Ask The Doctor

Myths and Facts: Ulcer Disease

Dear Dr. Garner,

I am a loyal reader of your weekly column and I am writing because I have been experiencing a nagging pain on the left side of my stomach.

Sometimes it gets so bad that it feels like a knife is sticking in me.

This has been going on for a couple of weeks. I have noticed that it gets better when I eat. Antacids also seem to help somewhat, but I am often awakened by pain in the middle of the night.

My doctor seems to think it is an ulcer. What do you think?

Painful Ulcers in

Prospect Heights


Dear Painful,

The symptoms you are describing can definitely be associated with an ulcer.

Ulcers are basically a hole in the lining of the stomach, duodenum (small intestine) or esophagus (food pipe that runs from the mouth to stomach).

Bacteria, Not Stress

There are some myths about ulcer disease that are important to review. For one, it used to be thought that the ulcer was caused by stress or worry. In fact, it is usually caused by bacteria, and antibiotics are needed to make it go away.

Another possible cause is use of painkillers like Motrin, Aleve or aspirin. Tylenol is safe to use and a better choice for pain relief in those with ulcers.

Another misconception is that milk is good for ulcers. Drinking milk initially may make the pain go away but then causes increased acid to be produced and only serves to worsen the ulcer.

Usually Benign

The good news is that ulcers are almost always benign, with only a small chance of an ulcer being cancerous.

Another myth is that spicy foods or a stressful job can cause ulcers. To reiterate, ulcers are caused by bacteria, not spicy foods or the burden of stress.

The most common symptom of an ulcer is exactly what you described – an annoying pain in the left side of the stomach, from the navel to the breastbone. It is worse when the stomach is empty and flares up at night.

Often it is temporarily relieved by eating certain foods that buffer stomach acid or by taking an acid-reducing medication.

The pain may disappear for a time and then return for a few days or weeks.

Sometimes there are no symptoms at all, and suspicion is aroused by finding anemia (low blood count) or blood in the stools.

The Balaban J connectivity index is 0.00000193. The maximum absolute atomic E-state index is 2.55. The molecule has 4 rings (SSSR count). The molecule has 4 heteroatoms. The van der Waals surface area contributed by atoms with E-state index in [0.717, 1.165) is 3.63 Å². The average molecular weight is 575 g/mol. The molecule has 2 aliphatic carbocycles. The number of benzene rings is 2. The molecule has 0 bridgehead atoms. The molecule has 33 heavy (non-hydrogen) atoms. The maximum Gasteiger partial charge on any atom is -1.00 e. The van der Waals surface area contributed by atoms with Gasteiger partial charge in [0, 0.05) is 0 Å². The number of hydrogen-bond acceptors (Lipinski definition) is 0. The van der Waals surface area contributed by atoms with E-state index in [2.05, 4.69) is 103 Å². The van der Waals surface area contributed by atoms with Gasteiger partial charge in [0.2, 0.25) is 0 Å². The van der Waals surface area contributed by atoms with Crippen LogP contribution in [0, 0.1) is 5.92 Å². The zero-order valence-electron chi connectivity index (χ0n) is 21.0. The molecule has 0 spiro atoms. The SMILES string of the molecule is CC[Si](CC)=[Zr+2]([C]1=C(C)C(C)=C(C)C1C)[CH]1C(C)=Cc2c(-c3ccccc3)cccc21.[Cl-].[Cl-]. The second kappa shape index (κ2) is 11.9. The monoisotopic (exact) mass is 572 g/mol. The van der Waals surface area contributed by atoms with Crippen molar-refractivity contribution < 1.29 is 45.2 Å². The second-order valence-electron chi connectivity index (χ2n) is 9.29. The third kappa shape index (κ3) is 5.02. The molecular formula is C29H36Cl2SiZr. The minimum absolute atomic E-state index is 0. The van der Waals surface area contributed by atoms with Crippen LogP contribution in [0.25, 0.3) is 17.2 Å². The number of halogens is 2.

Lifestyle is an important part of treatment. Quitting smoking and  cutting regular use of alcohol is a good place to start. Exercise and relaxation techniques are also good at improving the condition.

Methods of Diagnosis

There are several ways to diagnose an ulcer. An upper GI involves drinking barium and taking X-rays of the area.

Another approach is to insert a small tube down the throat to look directly at the esophagus, stomach and first portion of the small intestine. During this procedure, your doctor may biopsy the ulcer to see if there is bacteria (H. pylori) present and to rule out the remote possibility that it is cancerous.

Finally, there are blood tests as well as breath tests to determine if one has the bacteria associated with ulcer disease (H. pylori). If it is found to be present, your doctor may decide to treat it without doing any other testing.

Most ulcers will go away on their own or with medication to reduce acid in the stomach. There are many different treatment options to discuss with your doctor.

Thank you for your question and I look forward to hearing of your progress.

Dr. Garner is a Fidelis Care provider who is affiliated with New York Methodist Hospital, Park Slope. He also hosts “Ask the Doctor” on The NET, Tuesdays at 8 p.m. on Time Warner Channel 97 and Cablevision Channel 30.

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